Leaf’s book, a moony account of the messy history of Brian Wilson (theme: Genius Is Pain), is the bigger cheat, because the “California Myth” part of the title implies a subject somewhat larger than Brian Wilson’s thirteen-year failure to make a better record than “I Get Around.” Well, forget it. Leaf doesn’t understand that to white, middle-class Californians, “Fun, Fun, Fun” was not only a “myth” but ordinary life as well; that means his skimpy version of the “myth” is merely an Easterner’s conceit.
Like the Beach Boys’ career since the mid-Sixties, the book is earnest but shapeless–tiresome. The writing ranges from adequate to insultingly bad: facts, most of them familiar from other sources, are repeated over and over.
There is a need for a book about California rock: the story that begins in the late Forties and early Fifties, with Johnny Otis and moves through the Penguins and Jerry Leiber and Mike Stoller, Jan and Dean to the Beach Boys and Phil Spector, takes in Richard Berry, the Coasters, and follows the trail through to Frank Zappa, the Eagles and Fleetwood Mac and Warren Zevon. That’s a mystery: what was it all about? Is it a single story? The problem with the Beach Boys may be that, considered within the context of themselves, they don’t deserve a book–or can’t support one. Brian Wilson’s genius, if one must use the word, wasn’t a great deal different from Leiber and Stoller’s; it had to do with an excitement with the details of pop life, with the thrill of getting it right, catching a moment in time and convincing those who were living it out that they were privileged, blessed, lucky to hear their lives redeemed on the radio. Brian Wilson’s genius had much more to do with the opening lines of “Be True to Your School” than with anything about “Surf’s Up;’ but certainly no one willing to devote himself to a whole book on the Beach Boys would ever understand that.
Bob Dylan follows the “Illustrated Record” format that has already resulted in commercially successful books on the Beatles and the Rolling Stones: biography-through-records, with chapters headed on full-page reproductions of LP covers and made up of track-by-track reviews with sidebar copy filling in the historical blanks. What with Anthony Scaduto’s solid biography, Craig McGregor’s critical anthology (both tided Bob Dylan), and Michael Gray’s first-rate study, Song and Dance Man, Rinzler’s book can be justified only on two grounds: it will probably sell, and it is up-to-date.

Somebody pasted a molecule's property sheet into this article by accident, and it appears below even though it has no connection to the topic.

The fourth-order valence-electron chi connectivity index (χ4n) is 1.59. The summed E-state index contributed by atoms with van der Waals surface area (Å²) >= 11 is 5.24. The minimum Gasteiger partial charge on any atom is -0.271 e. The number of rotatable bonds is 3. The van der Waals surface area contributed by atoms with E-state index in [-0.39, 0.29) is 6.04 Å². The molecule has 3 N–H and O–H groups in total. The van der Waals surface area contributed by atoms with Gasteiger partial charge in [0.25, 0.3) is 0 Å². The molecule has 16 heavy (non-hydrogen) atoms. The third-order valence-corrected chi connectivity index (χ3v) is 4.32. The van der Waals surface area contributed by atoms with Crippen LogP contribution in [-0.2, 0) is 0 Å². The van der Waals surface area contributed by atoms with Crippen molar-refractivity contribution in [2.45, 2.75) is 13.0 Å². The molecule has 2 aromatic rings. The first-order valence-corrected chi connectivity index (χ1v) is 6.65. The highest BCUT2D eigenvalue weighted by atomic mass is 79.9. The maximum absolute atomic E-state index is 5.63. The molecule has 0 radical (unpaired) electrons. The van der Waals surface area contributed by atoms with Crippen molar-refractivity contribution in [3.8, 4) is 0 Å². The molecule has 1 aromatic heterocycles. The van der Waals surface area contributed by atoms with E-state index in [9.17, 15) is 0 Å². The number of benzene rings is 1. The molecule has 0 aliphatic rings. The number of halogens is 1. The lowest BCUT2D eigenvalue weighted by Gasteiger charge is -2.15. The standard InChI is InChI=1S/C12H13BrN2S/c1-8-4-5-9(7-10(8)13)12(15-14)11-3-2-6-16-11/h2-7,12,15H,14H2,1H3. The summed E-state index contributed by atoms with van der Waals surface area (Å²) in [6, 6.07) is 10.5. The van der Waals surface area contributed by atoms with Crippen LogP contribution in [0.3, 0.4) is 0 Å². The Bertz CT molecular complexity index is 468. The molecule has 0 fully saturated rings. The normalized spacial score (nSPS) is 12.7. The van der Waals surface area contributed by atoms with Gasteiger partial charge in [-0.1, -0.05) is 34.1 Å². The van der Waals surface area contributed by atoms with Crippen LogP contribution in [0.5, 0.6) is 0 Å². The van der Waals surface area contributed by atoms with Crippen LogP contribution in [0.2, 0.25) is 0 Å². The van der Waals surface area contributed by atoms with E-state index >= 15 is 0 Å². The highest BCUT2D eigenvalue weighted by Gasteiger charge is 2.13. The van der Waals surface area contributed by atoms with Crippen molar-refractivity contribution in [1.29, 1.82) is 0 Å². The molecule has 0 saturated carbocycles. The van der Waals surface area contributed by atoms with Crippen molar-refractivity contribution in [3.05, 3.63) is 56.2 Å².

Rinzler tries to write like a man obsessed with Dylan, but the effect is always forced; he tries to be “official,” never to really criticize, and so the result is bland. His writing is alternately inflated and tired, the rhythm of a man who knows he has nothing new to say: the only connecting line is change, which by now is the oldest line on Dylan of all, and close to the most meaningless. Dylan’s assault on the world–on life–is reduced to biography. In this context–no different from Leaf’s, really–Street-Legal is as vital as Highway 61 Revisited; that Dylan made them both is all the justification, all the content, they need. The Illustrated Record is well printed, with lots of interesting photos, quite accurate factually and rather than enriching Dylan’s career, it impoverishes it.
The idea that the work of a performer is essentially a statement of autobiography is a very Seventies notion. In the Sixties, when the rock & roll that is most written about was made, things weren’t understood that way. One looked to a new Beach Boys record to find out what was hip, and one looked to a new Dylan record to catch a new version of reality. What links rock’s nonbooks is the refusal or the inability of their authors to think, and that means those who read them may well lose the sense that rock & roll exists in and acts on the world–like any other art. These books reduce Brian Wilson and Bob Dylan to that age-old musical question–Who cares? They shrink the context, just as good rock criticism always broadened it, brought you into situations you never knew existed, and made songs you thought were nice seem like matters of life and death. Using that last phrase in connection with the books Leaf and Rinzler have come up with, I feel silly.
Rolling Stone, January 11, 1979